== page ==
"Delgado was a stopper today," D-backs outfielder Cody Ross said. "He threw outstanding."
Delgado pitched 5 2/3 scoreless innings and has yet to allow more than three earned runs in any of his seven fill-in starts for Arizona. Even the D-backs' continued issues with runners in scoring position -- they went 2-for-8 Sunday to finish the series 4-for-21 in such situations -- could not deny Delgado a victory.
"It was a struggle," Gibson said. "We didn't play great, but the club battled great. We got good pitching today from Randall."
Former Giant Ross finally gave Gibson the big hit for which he had pleaded with a two-out, two-run single to put the D-backs ahead by three runs and provided Arizona with its first runs since the first inning.
"He's been in that situation a lot in his career," third baseman Martin Prado said. "I'd take my chances with him every time. That's why he's one of the best with clutch hits. That gave us some room to win the game."
Prado tripled with one out in the first and trotted home on a Paul Goldschmidt sacrifice fly for the game's first run. Gibson emphasized the need for another hitter to pick up Goldschmidt during his struggles earlier in the series, but it was the MVP candidate's 78th RBI that put Arizona on the board first. He also doubled and walked twice.
"The last two days I feel like we got better at-bats," Prado said. "We got a huge win today."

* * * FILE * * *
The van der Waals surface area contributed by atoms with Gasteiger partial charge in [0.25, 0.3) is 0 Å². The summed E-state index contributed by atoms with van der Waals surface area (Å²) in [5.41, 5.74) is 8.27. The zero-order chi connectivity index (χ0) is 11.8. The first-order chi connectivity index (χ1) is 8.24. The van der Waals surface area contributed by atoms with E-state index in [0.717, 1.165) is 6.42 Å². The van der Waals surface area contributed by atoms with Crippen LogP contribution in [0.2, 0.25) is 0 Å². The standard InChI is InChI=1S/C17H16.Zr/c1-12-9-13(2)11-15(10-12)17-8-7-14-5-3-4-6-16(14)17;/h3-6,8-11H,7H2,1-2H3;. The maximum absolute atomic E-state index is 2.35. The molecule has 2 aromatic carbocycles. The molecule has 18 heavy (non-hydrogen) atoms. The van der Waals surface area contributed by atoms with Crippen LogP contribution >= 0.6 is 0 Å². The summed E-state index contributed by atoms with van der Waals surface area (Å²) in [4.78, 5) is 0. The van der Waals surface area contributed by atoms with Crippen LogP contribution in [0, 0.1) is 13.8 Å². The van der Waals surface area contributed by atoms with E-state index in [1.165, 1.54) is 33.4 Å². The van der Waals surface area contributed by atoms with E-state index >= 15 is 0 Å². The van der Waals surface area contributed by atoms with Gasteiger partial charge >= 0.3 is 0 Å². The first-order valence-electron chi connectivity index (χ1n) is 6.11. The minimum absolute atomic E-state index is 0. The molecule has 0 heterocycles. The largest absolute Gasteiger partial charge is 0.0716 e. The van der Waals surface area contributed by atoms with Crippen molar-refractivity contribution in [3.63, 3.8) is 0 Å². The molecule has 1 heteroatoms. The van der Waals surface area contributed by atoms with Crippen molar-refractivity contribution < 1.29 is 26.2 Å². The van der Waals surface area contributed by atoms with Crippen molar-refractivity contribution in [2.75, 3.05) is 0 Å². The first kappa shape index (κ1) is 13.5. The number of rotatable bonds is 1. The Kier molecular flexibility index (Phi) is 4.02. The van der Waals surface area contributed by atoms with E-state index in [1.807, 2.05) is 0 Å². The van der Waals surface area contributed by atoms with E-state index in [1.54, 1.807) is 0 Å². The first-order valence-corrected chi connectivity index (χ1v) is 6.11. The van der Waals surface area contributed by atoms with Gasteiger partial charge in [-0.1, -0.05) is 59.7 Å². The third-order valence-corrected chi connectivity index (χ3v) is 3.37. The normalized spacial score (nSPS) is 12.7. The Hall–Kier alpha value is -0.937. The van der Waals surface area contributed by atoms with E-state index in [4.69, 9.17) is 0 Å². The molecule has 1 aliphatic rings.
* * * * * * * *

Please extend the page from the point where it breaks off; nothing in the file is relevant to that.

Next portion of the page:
The Giants squandered their best scoring opportunity in the sixth. After Buster Posey walked, Pablo Sandoval lifted a Delgado pitch into left-center that rolled all the way to the wall. Giants third-base coach Tim Flannery waved Posey home, but the relay from center fielder A.J. Pollock to shortstop Cliff Pennington to catcher Miguel Montero beat the sliding Posey for the inning's first out. San Francisco stranded Sandoval at third base.
"That's a great play there to get a great throw from the outfield and [Pennington] turned it around quick," Gibson said. "We worked all spring on getting it on the glove side so the guys can make a quick turn and A.J.'s got a good hose out there. That was a huge play for us."
San Francisco got on the board in the ninth thanks to a pair of D-backs errors that plated a run before Brad Ziegler finished off the save. Kensuke Tanaka committed a critical baserunning error that halted the potential rally. After Aaron Hill's throw sailed past Goldschmidt, allowing Hunter Pence to score, Tanaka attempted to advance to second, but Goldschmidt retrieved the ball and slung it to Hill in time to clear the bases with two outs.
"Maybe it would have been a good idea to stay at first base," Tanaka said.
Gibson said Ziegler is handling ninth inning duties "for now ... but that could change." The D-backs manager added that Ziegler's ability to induce ground balls often makes him a valuable weapon to get out of jams earlier in the game.
For Delgado, the future is uncertain outside of his next scheduled start. Gibson had mentioned the possibility he would move to the bullpen once McCarthy returns but, given Arizona's rotation issues, the move is anything but certain.
"We just couldn't figure out their guy," Giants manager Bruce Bochy said. "He was throwing mostly fastballs with good movement on them."
The D-backs accomplished the tall task of defeating Bumgarner, who earned a quality start for the seventh straight outing. The loss was his first since June 24 as Delgado and the D-backs bullpen shut down the Giants.
Arizona avoided a sweep and prevented the Giants from climbing within 3 1/2 games of it in the National League West. A loss would have turned the division lead over to Los Angeles, which swept Washington this weekend.
"Obviously, with technology today ... it's hard not to see where [the Dodgers] are at, but we're focused on ourselves," Ross said.